Of course there’s more to Melina than meets the eye (it wasn’t Hooten’s rugged good looks that attracted her, rather it was a priceless artifact he’d recently “acquired”) and she later returns with a blowtorch for some friendly persuasion. Alex also comes back (Lovibond looking rather fetching in a pair of pyjamas) and the ensuing catfight between her and Melina is another standout moment. The stunning Egyptian location filming isn’t too shabby either.


More impressive location work can be seen in Bhutan as Alex and Hooten search for a scroll that may have been written by Budhha himself. We also get our first glimpse of Alex’s fiancee, Edward (Jonathan Bailey) and Hooten is allowed some quieter character moments as Kapila (a local woman who may hold the key to the scroll’s location) seems to be able to see deep within his soul. “You lost someone? But you still feel the pain. In there, inside, it burns. When you have known love, you know that nothing dies. It just goes to another place.”

Up until now, Jessica Hynes and Shaun Parkes (as Ella Bond and Clive Stephenson) have had fairly thankless roles. Ella and Clive are Alex’s colleagues at the British Museum, largely existing in order to push the plot forward when some exposition is required. But in episode five, Ethopia, Ella finds herself captured by Ethopian bandits, which means that Alex is forced to steal a precious artifact in order to secure her release. I love Hooten’s reaction when he sees what it is. “That’s a spoon. She’s being held ransom for a spoon?” It’s a very large spoon though ….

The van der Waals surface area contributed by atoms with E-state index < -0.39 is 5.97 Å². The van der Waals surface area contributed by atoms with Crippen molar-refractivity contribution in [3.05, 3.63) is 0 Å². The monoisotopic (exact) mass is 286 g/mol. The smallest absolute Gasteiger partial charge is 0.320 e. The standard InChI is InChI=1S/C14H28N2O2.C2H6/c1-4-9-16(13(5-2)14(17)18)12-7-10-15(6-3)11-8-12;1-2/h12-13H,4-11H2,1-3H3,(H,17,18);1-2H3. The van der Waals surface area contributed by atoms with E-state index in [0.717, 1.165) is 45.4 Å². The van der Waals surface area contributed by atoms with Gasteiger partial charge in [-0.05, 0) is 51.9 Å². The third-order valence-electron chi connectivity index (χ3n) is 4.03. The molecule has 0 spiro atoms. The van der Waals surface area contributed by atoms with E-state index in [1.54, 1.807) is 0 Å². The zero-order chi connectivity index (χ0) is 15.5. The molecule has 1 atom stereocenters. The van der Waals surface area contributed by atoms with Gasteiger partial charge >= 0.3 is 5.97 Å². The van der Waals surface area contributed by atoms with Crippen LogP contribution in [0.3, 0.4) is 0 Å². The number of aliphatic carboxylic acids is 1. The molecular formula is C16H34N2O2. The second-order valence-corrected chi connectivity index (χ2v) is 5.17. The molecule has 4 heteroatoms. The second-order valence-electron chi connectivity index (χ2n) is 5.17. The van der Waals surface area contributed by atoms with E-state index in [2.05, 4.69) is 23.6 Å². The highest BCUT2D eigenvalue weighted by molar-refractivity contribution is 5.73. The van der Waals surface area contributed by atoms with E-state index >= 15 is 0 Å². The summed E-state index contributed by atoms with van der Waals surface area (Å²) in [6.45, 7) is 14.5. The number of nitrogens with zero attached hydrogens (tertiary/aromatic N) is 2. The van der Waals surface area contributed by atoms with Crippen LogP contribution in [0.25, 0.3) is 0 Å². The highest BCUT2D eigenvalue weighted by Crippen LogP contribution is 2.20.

Anton Lesser appears in Moscow as Hercules Rudin, “the finest of thieves” and the man who taught Hooten all he knows. He may not be a household name, but Lesser’s film, television and radio credits are highly impressive, which means that he provides a touch of class during his brief appearance as Hooten’s mentor. Olivia Grant as Valerya, a leather-clad rogue Russian archeologist who has a history with Alex, also catches the eye (she appears to have modelled her look on Emma Peel). The pair come to blows at a Russian wedding party where – to Alex’s amazement – Valerya pulls out a miniature crossbow from her handbag and starts to track her prey (i.e. Alex).